Lee Siegel in the New York Times:
Amid all the justified, and long overdue, concern about truth in memoir — and in nonfiction books generally — a peculiar condition of American literary culture has been overlooked: a radical mistrust of generalization reigns. This is especially the case at magazines and newspapers, wheresweeping statements, speculation and intuitive leaps have long been suppressed. And now, in the wake of the James Frey affair, Oprah Winfrey and others are calling for publishers to verify the factual accuracy of their books. Let us, then, put the question of written accuracy in perspective. Let us imagine for a moment what Western intellectual history would be like if the awesome figure of The Fact-Checker had stood astride culture from (almost) the beginning. . . .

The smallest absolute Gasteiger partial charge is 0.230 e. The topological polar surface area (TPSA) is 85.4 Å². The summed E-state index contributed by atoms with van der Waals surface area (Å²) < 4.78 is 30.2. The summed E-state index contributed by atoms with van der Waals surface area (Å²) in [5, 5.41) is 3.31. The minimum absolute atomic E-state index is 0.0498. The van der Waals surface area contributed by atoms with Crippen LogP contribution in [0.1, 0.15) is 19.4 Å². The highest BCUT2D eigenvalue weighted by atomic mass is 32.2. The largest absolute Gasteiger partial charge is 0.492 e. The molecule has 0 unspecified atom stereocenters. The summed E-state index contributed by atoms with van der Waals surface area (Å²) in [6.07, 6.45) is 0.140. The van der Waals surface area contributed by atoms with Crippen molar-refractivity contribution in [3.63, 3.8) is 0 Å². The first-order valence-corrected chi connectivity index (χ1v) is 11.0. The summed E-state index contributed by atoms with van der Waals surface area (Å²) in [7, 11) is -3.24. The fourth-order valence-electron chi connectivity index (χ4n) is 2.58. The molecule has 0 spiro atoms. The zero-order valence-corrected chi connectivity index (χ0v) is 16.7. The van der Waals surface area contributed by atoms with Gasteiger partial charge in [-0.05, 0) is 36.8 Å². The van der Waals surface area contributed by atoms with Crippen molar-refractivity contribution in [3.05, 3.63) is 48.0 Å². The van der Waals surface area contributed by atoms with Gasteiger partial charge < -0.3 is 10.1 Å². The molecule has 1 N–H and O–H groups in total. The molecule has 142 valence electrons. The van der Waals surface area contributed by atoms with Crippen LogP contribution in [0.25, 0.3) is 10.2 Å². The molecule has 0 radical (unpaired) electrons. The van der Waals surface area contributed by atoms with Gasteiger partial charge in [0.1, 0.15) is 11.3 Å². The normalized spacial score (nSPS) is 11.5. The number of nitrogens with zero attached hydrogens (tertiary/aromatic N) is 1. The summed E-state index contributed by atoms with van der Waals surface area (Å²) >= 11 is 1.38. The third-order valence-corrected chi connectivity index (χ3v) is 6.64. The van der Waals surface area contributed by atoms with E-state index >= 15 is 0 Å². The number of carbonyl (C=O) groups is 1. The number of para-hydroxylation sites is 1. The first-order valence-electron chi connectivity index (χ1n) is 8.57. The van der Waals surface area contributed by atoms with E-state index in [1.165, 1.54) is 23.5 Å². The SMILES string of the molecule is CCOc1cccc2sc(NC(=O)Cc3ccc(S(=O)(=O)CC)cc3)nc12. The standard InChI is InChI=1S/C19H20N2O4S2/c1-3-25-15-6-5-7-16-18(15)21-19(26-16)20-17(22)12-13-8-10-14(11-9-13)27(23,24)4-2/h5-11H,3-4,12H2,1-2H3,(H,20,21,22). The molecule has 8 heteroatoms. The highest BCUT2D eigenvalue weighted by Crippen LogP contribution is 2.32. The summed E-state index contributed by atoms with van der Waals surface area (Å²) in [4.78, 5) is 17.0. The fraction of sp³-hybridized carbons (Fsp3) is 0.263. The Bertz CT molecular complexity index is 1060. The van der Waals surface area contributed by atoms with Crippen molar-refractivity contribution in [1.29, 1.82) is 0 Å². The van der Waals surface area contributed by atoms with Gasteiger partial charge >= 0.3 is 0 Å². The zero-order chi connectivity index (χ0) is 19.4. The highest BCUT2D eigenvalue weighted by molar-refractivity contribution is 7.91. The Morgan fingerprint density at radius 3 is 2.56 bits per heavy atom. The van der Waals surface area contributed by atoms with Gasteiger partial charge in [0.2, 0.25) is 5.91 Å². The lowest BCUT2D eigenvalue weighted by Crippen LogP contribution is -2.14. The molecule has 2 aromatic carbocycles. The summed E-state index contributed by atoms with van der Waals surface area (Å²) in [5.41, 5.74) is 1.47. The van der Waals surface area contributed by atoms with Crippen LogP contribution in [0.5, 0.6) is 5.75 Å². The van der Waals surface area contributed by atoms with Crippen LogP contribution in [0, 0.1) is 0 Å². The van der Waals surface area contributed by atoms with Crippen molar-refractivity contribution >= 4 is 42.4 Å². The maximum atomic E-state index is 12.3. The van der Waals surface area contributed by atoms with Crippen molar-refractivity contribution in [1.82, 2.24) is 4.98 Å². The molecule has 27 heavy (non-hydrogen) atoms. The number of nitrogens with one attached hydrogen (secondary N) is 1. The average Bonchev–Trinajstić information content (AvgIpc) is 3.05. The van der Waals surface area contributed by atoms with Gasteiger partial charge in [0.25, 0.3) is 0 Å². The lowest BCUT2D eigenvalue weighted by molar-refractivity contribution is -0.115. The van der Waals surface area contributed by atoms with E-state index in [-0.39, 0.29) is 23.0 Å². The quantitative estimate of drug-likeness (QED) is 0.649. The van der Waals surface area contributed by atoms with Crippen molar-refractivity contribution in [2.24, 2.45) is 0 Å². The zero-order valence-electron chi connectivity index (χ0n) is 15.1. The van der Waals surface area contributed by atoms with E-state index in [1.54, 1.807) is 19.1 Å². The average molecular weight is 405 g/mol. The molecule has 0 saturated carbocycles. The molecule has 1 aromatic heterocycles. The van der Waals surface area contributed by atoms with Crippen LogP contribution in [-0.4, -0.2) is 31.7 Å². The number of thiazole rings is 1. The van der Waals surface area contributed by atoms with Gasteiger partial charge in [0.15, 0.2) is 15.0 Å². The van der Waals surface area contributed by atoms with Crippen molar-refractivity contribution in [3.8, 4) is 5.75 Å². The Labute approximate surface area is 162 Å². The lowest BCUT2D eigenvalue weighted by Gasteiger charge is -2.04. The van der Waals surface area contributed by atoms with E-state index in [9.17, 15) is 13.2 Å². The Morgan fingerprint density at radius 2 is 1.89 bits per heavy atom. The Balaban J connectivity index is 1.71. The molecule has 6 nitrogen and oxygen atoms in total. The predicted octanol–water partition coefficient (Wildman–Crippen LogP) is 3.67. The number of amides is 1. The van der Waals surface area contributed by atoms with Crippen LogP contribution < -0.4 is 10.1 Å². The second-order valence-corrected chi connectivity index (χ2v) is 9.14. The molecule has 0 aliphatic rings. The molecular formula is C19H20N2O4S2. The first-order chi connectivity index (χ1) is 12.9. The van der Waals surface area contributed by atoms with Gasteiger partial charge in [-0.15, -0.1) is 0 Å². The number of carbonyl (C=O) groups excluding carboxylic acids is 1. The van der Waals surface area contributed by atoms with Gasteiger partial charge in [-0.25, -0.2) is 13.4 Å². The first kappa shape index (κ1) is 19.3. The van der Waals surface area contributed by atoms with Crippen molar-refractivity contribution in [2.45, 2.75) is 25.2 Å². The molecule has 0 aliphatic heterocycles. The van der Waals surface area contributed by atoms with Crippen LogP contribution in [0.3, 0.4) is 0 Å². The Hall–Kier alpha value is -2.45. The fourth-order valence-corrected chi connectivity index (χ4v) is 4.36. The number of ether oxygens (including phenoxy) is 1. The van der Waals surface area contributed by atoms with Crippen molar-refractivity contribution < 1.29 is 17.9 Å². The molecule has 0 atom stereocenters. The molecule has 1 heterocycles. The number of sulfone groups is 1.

First, congratulations from all of us here at The Jerusalemite on Saul of Tarsus’ selection of “Genesis” for his book club. This is huge. We just have a few queries about “Exodus” before it goes to press:
p. 12: “and the waters were divided.” Could we say: “apparently the sea was at very low tide that day”? Also, would Y-u please just take a look at Y–r notes again and make sure this really happened?